From Feasting to Fasting

Study Guide

Our culture is accustomed to feasting—feasting on what we can consume on social media, feasting on doing and getting what we want, feasting on food, feasting on the material things that we can get in a split second, feasting on success, efficiency, and comfort—you name it. Yet this season of loss and disruption and of quieting our souls offers another way of living—an opportunity to lean in to the loss of comfort, teach our souls to do without what we crave, and let our true hope in Christ push us to radically serve those he has made us responsible for.
Scripture References
  1. Since studying Psalm 131 last week, what have you done to quiet and calm your soul? What changes have you made or do you still need to make?

  2. What were you feasting on before this pandemic that has been taken away (does not have to be food)? Has fasting been a regular spiritual practice for you or is this a new concept? What thoughts do you have about leaning into fasting instead of feasting?

    You can read our article on fasting here.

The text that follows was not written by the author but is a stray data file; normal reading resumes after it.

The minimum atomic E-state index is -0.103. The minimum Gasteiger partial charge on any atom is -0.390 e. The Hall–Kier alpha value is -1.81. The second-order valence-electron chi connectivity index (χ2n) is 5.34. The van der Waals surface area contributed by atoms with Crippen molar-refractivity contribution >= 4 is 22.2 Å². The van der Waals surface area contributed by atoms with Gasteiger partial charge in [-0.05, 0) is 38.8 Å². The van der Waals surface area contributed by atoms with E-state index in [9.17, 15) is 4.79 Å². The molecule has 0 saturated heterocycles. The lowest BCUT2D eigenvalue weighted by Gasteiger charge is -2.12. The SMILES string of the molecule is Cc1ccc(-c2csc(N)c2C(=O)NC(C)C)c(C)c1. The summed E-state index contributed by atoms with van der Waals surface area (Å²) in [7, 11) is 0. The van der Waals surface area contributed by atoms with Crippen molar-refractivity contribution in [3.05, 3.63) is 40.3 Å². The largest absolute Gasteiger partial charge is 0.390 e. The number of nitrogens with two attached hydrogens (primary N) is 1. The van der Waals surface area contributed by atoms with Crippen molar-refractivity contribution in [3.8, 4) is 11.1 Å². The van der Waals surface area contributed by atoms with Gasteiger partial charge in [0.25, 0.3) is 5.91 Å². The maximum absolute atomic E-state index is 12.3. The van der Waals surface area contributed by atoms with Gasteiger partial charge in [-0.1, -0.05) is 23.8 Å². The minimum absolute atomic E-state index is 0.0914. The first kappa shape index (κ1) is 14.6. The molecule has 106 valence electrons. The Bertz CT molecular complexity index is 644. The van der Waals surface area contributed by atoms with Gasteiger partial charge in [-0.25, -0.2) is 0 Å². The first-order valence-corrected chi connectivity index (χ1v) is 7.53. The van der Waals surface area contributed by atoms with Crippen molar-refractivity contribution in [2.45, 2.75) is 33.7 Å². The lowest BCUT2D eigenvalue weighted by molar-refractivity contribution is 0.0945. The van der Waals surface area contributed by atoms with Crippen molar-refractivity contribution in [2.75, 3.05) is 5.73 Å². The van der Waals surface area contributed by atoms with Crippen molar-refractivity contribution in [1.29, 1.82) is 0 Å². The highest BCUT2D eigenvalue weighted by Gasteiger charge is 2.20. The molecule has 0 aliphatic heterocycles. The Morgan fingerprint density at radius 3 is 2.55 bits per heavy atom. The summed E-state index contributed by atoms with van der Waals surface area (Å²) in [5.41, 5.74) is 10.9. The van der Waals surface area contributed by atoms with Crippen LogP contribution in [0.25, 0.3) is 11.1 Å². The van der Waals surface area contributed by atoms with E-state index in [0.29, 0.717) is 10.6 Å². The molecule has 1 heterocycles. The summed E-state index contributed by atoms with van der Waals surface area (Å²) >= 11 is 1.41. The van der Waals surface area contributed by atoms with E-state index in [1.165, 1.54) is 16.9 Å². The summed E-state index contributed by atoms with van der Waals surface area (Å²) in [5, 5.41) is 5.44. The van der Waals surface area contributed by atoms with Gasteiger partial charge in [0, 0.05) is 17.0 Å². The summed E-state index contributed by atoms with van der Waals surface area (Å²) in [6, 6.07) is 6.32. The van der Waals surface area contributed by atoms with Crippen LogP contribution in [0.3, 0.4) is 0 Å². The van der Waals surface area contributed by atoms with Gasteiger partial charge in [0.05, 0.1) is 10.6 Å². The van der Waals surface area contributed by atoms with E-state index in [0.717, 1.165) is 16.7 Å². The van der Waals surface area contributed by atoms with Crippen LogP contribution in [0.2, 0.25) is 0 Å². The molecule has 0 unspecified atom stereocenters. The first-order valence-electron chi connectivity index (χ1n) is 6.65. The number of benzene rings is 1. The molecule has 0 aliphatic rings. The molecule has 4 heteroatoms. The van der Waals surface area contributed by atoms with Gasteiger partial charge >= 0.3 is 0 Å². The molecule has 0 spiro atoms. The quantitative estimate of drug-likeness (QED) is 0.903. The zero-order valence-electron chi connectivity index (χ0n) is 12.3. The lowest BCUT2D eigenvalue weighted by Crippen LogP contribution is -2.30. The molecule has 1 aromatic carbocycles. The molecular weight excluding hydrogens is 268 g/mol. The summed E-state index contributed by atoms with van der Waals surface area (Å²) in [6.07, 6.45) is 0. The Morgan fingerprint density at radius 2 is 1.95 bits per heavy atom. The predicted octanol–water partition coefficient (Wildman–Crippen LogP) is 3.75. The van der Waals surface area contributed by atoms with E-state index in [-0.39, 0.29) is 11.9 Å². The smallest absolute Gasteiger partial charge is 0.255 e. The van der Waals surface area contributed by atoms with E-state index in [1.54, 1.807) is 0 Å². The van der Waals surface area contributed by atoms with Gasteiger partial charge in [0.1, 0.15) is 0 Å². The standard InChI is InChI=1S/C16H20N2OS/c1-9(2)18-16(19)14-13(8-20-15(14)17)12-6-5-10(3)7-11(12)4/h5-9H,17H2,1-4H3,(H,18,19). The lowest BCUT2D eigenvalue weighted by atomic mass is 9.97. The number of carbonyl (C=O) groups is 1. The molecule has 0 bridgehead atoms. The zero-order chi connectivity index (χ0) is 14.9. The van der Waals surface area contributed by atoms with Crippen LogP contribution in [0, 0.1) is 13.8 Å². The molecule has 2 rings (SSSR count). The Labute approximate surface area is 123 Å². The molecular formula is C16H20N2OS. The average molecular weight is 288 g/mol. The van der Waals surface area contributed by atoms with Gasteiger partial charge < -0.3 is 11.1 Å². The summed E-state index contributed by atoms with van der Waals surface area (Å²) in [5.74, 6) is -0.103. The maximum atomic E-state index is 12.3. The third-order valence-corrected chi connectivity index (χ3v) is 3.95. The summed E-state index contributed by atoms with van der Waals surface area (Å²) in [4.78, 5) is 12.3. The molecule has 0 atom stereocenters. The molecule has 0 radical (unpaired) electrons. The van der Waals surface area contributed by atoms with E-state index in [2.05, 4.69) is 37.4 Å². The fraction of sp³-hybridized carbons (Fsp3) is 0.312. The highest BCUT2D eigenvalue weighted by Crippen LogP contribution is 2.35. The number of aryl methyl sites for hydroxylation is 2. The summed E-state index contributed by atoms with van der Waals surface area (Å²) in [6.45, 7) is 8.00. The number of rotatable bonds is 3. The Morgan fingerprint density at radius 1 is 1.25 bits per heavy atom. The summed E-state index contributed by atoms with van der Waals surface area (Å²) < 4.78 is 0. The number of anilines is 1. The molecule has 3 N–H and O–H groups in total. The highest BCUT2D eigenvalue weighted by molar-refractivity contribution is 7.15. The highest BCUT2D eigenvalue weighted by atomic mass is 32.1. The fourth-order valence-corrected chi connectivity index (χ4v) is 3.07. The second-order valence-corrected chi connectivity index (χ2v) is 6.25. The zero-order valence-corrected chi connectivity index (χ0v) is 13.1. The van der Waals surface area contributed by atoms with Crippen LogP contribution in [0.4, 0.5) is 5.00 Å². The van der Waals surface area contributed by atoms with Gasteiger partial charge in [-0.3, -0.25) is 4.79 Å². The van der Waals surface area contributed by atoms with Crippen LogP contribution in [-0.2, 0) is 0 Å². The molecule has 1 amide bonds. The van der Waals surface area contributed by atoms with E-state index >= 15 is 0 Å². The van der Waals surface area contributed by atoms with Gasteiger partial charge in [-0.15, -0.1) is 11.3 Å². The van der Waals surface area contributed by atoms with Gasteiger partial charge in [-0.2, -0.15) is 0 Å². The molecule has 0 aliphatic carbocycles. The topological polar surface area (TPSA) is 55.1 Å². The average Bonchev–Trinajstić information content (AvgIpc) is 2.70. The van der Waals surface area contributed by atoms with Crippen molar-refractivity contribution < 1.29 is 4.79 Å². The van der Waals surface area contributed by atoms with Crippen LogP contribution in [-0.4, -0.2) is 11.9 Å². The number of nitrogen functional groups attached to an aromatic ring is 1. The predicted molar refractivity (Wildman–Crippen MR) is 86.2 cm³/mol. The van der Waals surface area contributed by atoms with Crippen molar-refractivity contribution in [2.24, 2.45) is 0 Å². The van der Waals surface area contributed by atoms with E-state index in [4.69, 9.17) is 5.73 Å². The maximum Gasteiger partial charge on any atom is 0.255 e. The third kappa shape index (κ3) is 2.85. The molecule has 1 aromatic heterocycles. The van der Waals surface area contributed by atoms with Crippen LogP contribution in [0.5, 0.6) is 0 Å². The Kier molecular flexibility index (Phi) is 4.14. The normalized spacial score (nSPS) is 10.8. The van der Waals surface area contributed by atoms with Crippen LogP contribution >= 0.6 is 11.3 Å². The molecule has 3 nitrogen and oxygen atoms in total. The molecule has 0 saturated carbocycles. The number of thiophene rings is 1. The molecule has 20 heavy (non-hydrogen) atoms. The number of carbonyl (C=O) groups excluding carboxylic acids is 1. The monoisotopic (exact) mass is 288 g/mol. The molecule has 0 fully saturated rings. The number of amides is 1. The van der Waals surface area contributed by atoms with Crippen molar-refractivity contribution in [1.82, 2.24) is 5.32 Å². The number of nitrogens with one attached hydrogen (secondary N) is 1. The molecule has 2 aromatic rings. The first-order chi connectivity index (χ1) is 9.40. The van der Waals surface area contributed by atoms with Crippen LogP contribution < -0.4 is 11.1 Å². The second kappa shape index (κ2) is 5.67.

3. The Bible gives us two categories for who to serve—family (both spiritual and natural) and your neighbor (your friend, enemy, and the stranger you have not met). Who are you responsible for serving right now? How are you living your life with an openness to whoever God might bring?

  4. With just those few people in mind from question #3, how can you serve them best during this time?

Key Points
  • Quieting our souls (Psalm 131) through fasting teaches our souls to do without what we crave, to take a posture of humility that acknowledges we need God more than food, and to recognize that this world is not our home and the things we need are not to be found here.

  • “Do for one what you wish you could do for everyone.” -Andy Stanley

  • We are called to serve our family (spiritual and natural) and our neighbor (friend, enemy, and the stranger that you have never met).

  • The only lasting thing we can give anyone is hope that Jesus provides.

  • Confidence that Jesus is going to take care of us allows us to not just be focused on having to take care of ourselves.

Our pastoral and ministry staff is engaging with our community and mobilizing our resources to serve in this rapidly changing environment. Your generosity allows us to not only care for the immediate and present needs in our community but also to prepare and plan for the impact this will have on the most vulnerable, even beyond the end of the COVID-19 crisis. If you would like to give above and beyond your normal gift to Grace, we have created a special fund called the COVID-19 relief fund. Consider contributing here.

Topics: Fasting, Hope, Prayer